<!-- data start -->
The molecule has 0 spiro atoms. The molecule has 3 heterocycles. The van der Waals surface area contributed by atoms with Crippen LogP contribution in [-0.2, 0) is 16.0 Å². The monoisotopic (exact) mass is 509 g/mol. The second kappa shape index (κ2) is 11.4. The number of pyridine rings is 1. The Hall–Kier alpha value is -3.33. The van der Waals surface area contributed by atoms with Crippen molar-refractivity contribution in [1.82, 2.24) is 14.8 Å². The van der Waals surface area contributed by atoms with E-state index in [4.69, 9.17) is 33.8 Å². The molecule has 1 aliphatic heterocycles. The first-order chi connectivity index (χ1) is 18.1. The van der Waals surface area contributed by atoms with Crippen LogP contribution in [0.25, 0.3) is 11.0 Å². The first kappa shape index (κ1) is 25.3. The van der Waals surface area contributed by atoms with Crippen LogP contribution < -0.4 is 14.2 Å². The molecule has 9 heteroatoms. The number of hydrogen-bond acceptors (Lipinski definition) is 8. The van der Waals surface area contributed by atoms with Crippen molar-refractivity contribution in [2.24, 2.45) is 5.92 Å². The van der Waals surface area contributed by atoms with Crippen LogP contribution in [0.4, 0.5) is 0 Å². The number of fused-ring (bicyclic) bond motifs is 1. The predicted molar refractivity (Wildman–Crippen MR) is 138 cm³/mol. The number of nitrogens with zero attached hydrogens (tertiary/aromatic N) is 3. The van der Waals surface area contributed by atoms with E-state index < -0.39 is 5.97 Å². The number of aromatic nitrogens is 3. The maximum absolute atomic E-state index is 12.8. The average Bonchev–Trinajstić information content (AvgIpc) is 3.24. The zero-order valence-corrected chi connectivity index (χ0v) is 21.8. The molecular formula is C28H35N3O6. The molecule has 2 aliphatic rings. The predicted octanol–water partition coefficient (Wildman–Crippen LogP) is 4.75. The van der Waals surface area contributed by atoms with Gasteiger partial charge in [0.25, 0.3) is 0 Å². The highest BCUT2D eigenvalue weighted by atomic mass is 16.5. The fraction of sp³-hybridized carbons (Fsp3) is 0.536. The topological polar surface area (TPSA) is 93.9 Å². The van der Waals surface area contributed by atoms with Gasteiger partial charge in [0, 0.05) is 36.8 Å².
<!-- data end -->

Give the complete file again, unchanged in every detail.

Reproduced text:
The molecule has 0 spiro atoms. The molecule has 3 heterocycles. The van der Waals surface area contributed by atoms with Crippen LogP contribution in [-0.2, 0) is 16.0 Å². The monoisotopic (exact) mass is 509 g/mol. The second kappa shape index (κ2) is 11.4. The number of pyridine rings is 1. The Hall–Kier alpha value is -3.33. The van der Waals surface area contributed by atoms with Crippen molar-refractivity contribution in [1.82, 2.24) is 14.8 Å². The van der Waals surface area contributed by atoms with E-state index in [4.69, 9.17) is 33.8 Å². The molecule has 1 aliphatic heterocycles. The first-order chi connectivity index (χ1) is 18.1. The van der Waals surface area contributed by atoms with Crippen LogP contribution in [0.25, 0.3) is 11.0 Å². The first kappa shape index (κ1) is 25.3. The van der Waals surface area contributed by atoms with Crippen LogP contribution < -0.4 is 14.2 Å². The molecule has 9 heteroatoms. The number of hydrogen-bond acceptors (Lipinski definition) is 8. The van der Waals surface area contributed by atoms with Crippen molar-refractivity contribution in [2.24, 2.45) is 5.92 Å². The van der Waals surface area contributed by atoms with Crippen LogP contribution in [0.4, 0.5) is 0 Å². The number of fused-ring (bicyclic) bond motifs is 1. The predicted molar refractivity (Wildman–Crippen MR) is 138 cm³/mol. The number of nitrogens with zero attached hydrogens (tertiary/aromatic N) is 3. The van der Waals surface area contributed by atoms with E-state index < -0.39 is 5.97 Å². The number of aromatic nitrogens is 3. The maximum absolute atomic E-state index is 12.8. The average Bonchev–Trinajstić information content (AvgIpc) is 3.24. The zero-order valence-corrected chi connectivity index (χ0v) is 21.8. The molecular formula is C28H35N3O6. The molecule has 2 aliphatic rings. The predicted octanol–water partition coefficient (Wildman–Crippen LogP) is 4.75. The van der Waals surface area contributed by atoms with Gasteiger partial charge in [0.25, 0.3) is 0 Å². The highest BCUT2D eigenvalue weighted by atomic mass is 16.5. The fraction of sp³-hybridized carbons (Fsp3) is 0.536. The topological polar surface area (TPSA) is 93.9 Å². The van der Waals surface area contributed by atoms with Gasteiger partial charge in [0, 0.05) is 36.8 Å².